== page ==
By David C. Wagman, Managing Editor
The electric power industry and its customers find themselves standing at a bridge trying to decide whether or not to cross. The perils of hesitating appear far greater than getting on with it. If we don’t cross, it appears likely that our nation’s energy situation will grow far worse within the next decade. Let me explain.
Recent announcements by TXU and NRG to build new capacity, progress on the FutureGen process and plans to build new nuclear capacity offer strong signals that a new capacity addition cycle is beginning. This cycle looks a lot different than the last.
One striking difference is the relative lack of talk about new natural gas capacity. More than a few business models were blown away by the fuel’s price volatility. That led, in part, to major setbacks for several independent power producers. Also worth noting is the reemergence of utilities in their traditional role of capacity builder, supplanting merchant generators.
Then there’s the renewed interest in coal-fired generation and its various incarnations, which range from super critical to ultra super critical to integrated gasification combined cycle (IGCC). Improved SCR, SNCR and FGD scrubbing technology make these plants more environmentally friendly than ever before. Beyond that, however, the push to add low-cost baseload capacity seems clear. The option that best fits the bill is coal.
The other big news is nuclear’s apparent resurgence and the growing sense that new nuclear construction is all but inevitable. That’s vastly different than the last cycle.
Jone-Lin Wang, senior director at Cambridge Energy Research Associates (CERA), figures that around 220 GW of new generating capacity was added in the late 1990s. Around 95 percent of that capacity was gas-fired. And of that, around two-thirds of the plants were combined cycle. The other one-third was simple cycle.
The idea in the late 1990s, of course, was that low-cost natural gas would displace older coal-fired power plants. By and large that failed to happen.
“At $6 gas you are not going to push coal out,” Wang tells me. “You need $4 (per MMBtu) to $4.50 gas to begin to threaten coal.”
What happened instead was that high efficiency gas plants replaced low efficiency gas plants. Power plants with a 7,000 (Btu/kWh) heat rate displaced plants with, say, an 11,000 heat rate. As a result, gas consumption fell even as load increased. This left total gas consumption for electricity generation essentially flat for several years. Gas growth for power generation is likely to begin growing again, Wang says. That’s because with the next build cycle still in its early days demand growth will need to be met by natural gas. CERA forecasts that through 2012, electric power’s use of natural gas as a generation fuel will rise by 5.5 percent a year.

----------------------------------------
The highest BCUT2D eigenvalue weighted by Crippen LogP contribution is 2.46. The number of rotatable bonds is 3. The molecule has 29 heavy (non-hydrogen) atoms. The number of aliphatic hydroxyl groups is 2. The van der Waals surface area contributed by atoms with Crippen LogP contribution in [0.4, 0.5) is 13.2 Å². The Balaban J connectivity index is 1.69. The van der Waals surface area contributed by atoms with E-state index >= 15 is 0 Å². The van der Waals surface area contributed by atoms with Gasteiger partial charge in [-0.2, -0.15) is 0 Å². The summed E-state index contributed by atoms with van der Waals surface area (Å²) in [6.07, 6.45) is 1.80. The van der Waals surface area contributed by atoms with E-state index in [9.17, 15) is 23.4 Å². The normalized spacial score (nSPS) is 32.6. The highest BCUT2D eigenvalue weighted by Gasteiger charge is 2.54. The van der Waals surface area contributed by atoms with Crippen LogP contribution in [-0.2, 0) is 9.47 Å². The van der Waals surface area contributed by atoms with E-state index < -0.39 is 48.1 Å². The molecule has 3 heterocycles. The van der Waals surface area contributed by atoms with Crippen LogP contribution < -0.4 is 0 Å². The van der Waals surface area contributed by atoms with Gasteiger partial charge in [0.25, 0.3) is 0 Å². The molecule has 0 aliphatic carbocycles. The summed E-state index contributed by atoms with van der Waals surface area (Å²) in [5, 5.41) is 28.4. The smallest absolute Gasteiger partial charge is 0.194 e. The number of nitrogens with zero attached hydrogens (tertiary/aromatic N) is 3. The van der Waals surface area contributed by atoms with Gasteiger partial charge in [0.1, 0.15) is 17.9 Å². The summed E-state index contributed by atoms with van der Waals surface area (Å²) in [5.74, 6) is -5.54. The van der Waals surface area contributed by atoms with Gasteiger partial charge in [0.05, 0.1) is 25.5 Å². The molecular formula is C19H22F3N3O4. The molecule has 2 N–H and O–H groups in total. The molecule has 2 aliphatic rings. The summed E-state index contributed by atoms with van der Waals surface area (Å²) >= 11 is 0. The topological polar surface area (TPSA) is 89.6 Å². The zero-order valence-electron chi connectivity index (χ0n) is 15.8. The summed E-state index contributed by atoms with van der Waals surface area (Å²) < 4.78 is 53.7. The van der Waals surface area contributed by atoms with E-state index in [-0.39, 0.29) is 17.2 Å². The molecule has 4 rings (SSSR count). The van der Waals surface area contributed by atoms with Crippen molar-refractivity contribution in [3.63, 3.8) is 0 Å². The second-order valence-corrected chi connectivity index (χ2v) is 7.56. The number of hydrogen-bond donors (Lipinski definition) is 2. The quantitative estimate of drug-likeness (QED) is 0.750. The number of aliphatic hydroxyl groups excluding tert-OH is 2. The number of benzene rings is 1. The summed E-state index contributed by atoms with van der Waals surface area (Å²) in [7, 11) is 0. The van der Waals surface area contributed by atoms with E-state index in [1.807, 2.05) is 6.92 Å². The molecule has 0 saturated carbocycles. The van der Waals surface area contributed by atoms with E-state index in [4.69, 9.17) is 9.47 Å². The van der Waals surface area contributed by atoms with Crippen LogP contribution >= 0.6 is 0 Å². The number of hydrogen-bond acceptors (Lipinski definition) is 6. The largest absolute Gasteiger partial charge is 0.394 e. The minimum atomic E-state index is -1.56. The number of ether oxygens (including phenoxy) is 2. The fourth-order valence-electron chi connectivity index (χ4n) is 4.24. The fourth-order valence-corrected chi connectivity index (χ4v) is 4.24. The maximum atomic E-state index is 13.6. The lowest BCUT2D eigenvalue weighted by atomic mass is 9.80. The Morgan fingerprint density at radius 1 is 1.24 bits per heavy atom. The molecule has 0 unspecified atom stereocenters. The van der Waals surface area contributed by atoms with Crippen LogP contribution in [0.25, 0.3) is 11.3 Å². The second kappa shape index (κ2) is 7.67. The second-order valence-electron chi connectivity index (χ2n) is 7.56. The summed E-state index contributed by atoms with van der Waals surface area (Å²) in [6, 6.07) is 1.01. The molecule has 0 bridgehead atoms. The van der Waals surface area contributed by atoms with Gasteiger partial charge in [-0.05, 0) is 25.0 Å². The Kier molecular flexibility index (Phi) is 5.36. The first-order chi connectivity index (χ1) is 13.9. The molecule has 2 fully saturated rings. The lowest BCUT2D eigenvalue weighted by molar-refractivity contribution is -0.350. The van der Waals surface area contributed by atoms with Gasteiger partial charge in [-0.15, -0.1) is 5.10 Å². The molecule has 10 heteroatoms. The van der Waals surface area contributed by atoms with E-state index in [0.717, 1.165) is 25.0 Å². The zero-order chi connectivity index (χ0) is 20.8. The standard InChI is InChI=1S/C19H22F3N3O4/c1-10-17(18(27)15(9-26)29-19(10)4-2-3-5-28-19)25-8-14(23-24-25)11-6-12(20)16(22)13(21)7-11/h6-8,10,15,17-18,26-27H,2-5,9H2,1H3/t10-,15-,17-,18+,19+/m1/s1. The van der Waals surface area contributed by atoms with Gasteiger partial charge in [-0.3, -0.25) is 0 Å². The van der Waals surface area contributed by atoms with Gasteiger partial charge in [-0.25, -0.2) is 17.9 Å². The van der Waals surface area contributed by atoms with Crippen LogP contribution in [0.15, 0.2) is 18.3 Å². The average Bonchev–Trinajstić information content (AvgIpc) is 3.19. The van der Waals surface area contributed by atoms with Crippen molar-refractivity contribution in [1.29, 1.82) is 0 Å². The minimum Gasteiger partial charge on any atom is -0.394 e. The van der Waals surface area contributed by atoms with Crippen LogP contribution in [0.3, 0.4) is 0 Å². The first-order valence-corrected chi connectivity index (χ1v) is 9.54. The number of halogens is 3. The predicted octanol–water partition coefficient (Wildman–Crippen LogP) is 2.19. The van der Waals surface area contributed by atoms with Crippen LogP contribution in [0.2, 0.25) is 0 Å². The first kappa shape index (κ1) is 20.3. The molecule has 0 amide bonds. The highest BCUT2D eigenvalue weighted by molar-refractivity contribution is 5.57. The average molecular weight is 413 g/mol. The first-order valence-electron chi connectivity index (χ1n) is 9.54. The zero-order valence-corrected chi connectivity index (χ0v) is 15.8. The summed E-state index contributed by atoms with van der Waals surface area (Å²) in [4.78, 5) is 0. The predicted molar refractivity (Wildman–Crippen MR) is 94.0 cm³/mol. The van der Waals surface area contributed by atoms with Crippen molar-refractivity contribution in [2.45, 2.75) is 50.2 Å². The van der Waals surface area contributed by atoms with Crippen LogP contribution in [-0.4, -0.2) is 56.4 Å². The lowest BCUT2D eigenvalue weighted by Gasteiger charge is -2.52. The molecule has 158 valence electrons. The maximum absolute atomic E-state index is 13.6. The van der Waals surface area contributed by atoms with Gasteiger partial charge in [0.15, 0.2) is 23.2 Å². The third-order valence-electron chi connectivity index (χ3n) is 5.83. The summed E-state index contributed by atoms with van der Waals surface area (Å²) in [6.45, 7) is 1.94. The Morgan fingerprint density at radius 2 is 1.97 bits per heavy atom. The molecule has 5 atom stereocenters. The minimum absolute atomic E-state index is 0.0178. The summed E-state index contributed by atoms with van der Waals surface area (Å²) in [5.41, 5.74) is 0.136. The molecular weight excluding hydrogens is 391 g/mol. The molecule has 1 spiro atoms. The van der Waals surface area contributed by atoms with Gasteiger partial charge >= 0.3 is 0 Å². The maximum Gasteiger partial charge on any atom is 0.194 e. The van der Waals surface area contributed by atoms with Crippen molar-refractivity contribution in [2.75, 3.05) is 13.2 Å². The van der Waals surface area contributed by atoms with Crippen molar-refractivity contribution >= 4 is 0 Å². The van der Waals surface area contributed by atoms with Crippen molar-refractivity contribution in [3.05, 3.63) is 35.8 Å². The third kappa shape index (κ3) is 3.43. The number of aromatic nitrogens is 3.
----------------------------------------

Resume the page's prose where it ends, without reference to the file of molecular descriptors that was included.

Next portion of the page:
“We see mostly gas growth until the turn of the decade,” she says. After that, 5 to 10 GW of non-gas capacity will begin to come online, displacing gas.
Pace Global Energy Services put out a white paper in August entitled “Avoiding the Next Capacity Crisis: The Challenges of Building New Generation.” In it, the consultancy posed four questions: (1) is there a generation capacity crisis looming?, (2) how will new capacity be supported financially?, (3) how vulnerable are major urban centers to shortages up to 2010?, and (4) are electricity price increases inevitable?
Answering the final three questions, the report’s authors said that longer lead times and more predictable payments will foster capacity contracts that offer a firm footing for finance. Capital markets appear ready for new energy asset investment. And bank financing also appears available for credit-worthy off-take agreements or financial hedges.
The risk of urban shortages depends largely on the adequacy of transmission, the report said. Near-term shortages could harrass places like New York City, Baltimore/Washington, California and peninsular Florida. The Federal Energy Regulatory Commission has raised concern over southern California, southwest Connecticut, Ontario and Long Island.
The report also anticipated near-term electric price increases. Natural gas (and coal) prices both have gone up. And, although the emerging build cycle favors fuels with lower price volatility, factors such as environmental controls and even steel prices will keep pressure on prices.
As to the potential for a generation capacity crisis, the Pace report pointed to an expected need for 130 GW of new generation in the U.S. over the next decade. By 2030, some 350 GW or more of new generation could be required. On average, that equals an annual capacity addition of 15 GW a year over the next 25 years.
New additions have simply failed to keep up. The report pointed out that the North American Reliability Council found that North American generation resources rose 1.4 percent over last year even as weather-normal demand was expected to grow 2.2 percent. More worrying, high temperatures in late July forced a 10 percent spike in peak demand over 2005 in the PJM, the equivalent, newspaper reports said, of adding Baltimore-sized demand in the space of a single year.
The Pace report stops short of concluding that the country faces an immediate generation crisis. But it rightly points out that with lead times for coal at six years and nuclear at 10 years we have reached the proverbial bridge, which now must be crossed.